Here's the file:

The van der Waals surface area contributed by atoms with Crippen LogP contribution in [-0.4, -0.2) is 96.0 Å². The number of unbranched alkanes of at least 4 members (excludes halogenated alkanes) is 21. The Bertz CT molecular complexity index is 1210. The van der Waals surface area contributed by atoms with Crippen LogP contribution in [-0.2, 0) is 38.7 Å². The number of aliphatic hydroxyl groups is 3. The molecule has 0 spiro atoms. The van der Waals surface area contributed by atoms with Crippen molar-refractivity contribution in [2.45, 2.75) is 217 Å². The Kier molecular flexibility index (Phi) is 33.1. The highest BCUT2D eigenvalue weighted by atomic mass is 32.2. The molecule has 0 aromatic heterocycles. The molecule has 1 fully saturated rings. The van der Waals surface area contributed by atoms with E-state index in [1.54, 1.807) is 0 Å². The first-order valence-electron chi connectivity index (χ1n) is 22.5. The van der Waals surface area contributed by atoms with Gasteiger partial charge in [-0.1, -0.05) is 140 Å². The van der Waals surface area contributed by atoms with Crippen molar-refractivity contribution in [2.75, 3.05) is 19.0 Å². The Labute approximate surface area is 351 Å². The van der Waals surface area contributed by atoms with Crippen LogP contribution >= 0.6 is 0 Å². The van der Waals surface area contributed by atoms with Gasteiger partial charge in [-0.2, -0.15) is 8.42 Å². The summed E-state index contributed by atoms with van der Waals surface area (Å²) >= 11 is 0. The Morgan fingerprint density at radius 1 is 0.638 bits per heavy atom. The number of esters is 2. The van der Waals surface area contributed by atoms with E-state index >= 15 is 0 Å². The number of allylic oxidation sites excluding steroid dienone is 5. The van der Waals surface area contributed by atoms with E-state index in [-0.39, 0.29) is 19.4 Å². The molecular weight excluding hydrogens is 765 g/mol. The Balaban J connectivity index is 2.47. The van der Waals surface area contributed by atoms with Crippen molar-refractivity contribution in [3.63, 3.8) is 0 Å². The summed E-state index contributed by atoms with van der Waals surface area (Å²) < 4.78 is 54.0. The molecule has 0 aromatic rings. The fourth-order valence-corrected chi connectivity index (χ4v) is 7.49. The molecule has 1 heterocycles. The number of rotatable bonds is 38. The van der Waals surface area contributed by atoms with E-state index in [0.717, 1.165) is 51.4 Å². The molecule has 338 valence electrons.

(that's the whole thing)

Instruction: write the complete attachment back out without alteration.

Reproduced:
The van der Waals surface area contributed by atoms with Crippen LogP contribution in [-0.4, -0.2) is 96.0 Å². The number of unbranched alkanes of at least 4 members (excludes halogenated alkanes) is 21. The Bertz CT molecular complexity index is 1210. The van der Waals surface area contributed by atoms with Crippen LogP contribution in [-0.2, 0) is 38.7 Å². The number of aliphatic hydroxyl groups is 3. The molecule has 0 spiro atoms. The van der Waals surface area contributed by atoms with Crippen molar-refractivity contribution in [2.45, 2.75) is 217 Å². The Kier molecular flexibility index (Phi) is 33.1. The highest BCUT2D eigenvalue weighted by atomic mass is 32.2. The molecule has 0 aromatic heterocycles. The molecule has 1 fully saturated rings. The van der Waals surface area contributed by atoms with E-state index in [1.54, 1.807) is 0 Å². The first-order valence-electron chi connectivity index (χ1n) is 22.5. The van der Waals surface area contributed by atoms with Gasteiger partial charge in [-0.1, -0.05) is 140 Å². The van der Waals surface area contributed by atoms with Crippen molar-refractivity contribution in [2.75, 3.05) is 19.0 Å². The Labute approximate surface area is 351 Å². The van der Waals surface area contributed by atoms with Crippen LogP contribution >= 0.6 is 0 Å². The van der Waals surface area contributed by atoms with Gasteiger partial charge in [-0.2, -0.15) is 8.42 Å². The summed E-state index contributed by atoms with van der Waals surface area (Å²) >= 11 is 0. The Morgan fingerprint density at radius 1 is 0.638 bits per heavy atom. The number of esters is 2. The van der Waals surface area contributed by atoms with E-state index >= 15 is 0 Å². The number of allylic oxidation sites excluding steroid dienone is 5. The van der Waals surface area contributed by atoms with E-state index in [-0.39, 0.29) is 19.4 Å². The molecular weight excluding hydrogens is 765 g/mol. The Balaban J connectivity index is 2.47. The van der Waals surface area contributed by atoms with Crippen molar-refractivity contribution in [3.63, 3.8) is 0 Å². The summed E-state index contributed by atoms with van der Waals surface area (Å²) < 4.78 is 54.0. The molecule has 0 aromatic rings. The fourth-order valence-corrected chi connectivity index (χ4v) is 7.49. The molecule has 1 heterocycles. The number of rotatable bonds is 38. The van der Waals surface area contributed by atoms with E-state index in [0.717, 1.165) is 51.4 Å². The molecule has 338 valence electrons.